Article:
Here's a comparison of a session using the 745 (left) and the HRM Pro connected to the Polar Beat app (right) using a Google Pixel 3A.
The 745 claims to deliver seven days in smartwatch mode, up to six hours with GPS and music in use, 16 hours in GPS mode, and there's an UltraTrac mode giving you up to 21 hours. When compared with other models available from Garmin these numbers are towards the lower end, presumably because of the combination of premium features and the fact it's one of the smaller options you can get from the brand.
We found that those claimed numbers are largely accurate. We generally needed to charge the watch once a week when performing an average of one activity a day and utilizing the bulk of the smartwatch features.
When compared to watches outside of the Garmin world, battery capability is a hot topic, with brands like Coros delivering exceptional numbers in devices like the Pace 2 and the Apex. So if long battery life is at the top of you wishlist, the 745 may struggle to keep you happy.
Outside of the extensive range of sports tracking and training tools that you get in the 745, there are plenty more feature to take advantage of. 24/7 activity tracking, sleep monitoring and stress tracking are all there and you can activate notifications to get wrist-based updates from you various phone apps.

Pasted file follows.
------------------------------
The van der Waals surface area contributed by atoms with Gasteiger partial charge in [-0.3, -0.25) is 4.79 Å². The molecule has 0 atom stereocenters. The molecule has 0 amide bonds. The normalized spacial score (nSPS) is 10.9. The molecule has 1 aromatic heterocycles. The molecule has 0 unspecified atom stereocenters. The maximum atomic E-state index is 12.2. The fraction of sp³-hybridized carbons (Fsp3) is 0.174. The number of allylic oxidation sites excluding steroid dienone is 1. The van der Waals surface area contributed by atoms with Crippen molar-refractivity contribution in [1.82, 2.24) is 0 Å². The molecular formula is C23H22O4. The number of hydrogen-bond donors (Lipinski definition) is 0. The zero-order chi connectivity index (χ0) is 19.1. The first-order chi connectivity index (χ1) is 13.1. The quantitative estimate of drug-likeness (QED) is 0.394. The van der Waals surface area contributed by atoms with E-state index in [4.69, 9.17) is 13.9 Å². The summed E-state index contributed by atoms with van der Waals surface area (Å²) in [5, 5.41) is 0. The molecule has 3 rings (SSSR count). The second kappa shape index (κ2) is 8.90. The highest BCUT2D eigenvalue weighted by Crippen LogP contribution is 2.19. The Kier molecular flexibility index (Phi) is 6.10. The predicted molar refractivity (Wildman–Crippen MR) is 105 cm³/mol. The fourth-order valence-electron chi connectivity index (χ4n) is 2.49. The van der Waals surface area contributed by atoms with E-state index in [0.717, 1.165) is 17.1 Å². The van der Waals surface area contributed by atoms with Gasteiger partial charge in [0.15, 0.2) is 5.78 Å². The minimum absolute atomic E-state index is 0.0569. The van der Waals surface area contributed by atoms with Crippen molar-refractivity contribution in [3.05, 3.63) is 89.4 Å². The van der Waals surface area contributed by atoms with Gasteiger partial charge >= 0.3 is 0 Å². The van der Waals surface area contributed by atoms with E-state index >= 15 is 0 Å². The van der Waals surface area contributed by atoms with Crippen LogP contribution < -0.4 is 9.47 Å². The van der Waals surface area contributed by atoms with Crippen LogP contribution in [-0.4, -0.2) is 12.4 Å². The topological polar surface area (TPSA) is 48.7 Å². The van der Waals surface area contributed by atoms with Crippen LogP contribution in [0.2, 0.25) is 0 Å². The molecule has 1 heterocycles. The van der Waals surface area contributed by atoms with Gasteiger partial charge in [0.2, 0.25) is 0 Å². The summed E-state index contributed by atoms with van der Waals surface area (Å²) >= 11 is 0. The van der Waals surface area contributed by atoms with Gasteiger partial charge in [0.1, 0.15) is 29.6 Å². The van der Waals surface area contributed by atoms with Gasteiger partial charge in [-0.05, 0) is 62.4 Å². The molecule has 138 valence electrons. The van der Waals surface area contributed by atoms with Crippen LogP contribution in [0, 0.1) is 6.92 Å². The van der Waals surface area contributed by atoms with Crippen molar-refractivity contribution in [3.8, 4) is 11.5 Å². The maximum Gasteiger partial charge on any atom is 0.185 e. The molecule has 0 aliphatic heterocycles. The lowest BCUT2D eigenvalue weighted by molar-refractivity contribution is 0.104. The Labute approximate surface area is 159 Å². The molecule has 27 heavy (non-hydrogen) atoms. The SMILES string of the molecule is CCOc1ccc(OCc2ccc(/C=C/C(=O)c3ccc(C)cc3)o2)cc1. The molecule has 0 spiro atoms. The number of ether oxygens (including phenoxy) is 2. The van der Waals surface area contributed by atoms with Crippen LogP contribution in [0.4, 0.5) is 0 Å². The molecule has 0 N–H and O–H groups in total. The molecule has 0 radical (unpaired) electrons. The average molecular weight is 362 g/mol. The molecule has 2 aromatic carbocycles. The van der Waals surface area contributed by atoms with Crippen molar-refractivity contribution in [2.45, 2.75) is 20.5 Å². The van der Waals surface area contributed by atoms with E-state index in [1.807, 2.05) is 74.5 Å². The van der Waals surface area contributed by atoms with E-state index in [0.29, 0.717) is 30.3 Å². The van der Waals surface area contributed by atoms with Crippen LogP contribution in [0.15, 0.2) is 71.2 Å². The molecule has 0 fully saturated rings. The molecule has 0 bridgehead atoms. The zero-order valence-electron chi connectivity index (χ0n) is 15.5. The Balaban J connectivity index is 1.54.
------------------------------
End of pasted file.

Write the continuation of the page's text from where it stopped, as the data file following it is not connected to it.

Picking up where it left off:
Garmin Pay is a useful feature, although you'll need to check which banks it works with, and the built-in music player allows you to download up to 500 songs, with support for Spotify, Amazon Music and Deezer.
Finally, you've got the Garmin's Connect app, which makes it easier to manage watch features via your phone, and the Connect IQ store, which allows you to download apps and customise the design of the device.
The Garmin Forerunner 745 is a satisfying and comprehensive device when it comes to multi-sport tracking. It takes the best of Garmin's extensive feature set and delivers it in a compact and sleek design that's well worth a look if you want a something smaller on the wrist.
Functionality and accuracy are both very good and the whole user experience is exactly what you would expect from a premium Garmin. The main problem for us is the price, which, considering the battery life, struggles to compete with Garmin's other premium offerings as well as the significantly cheaper Coros range.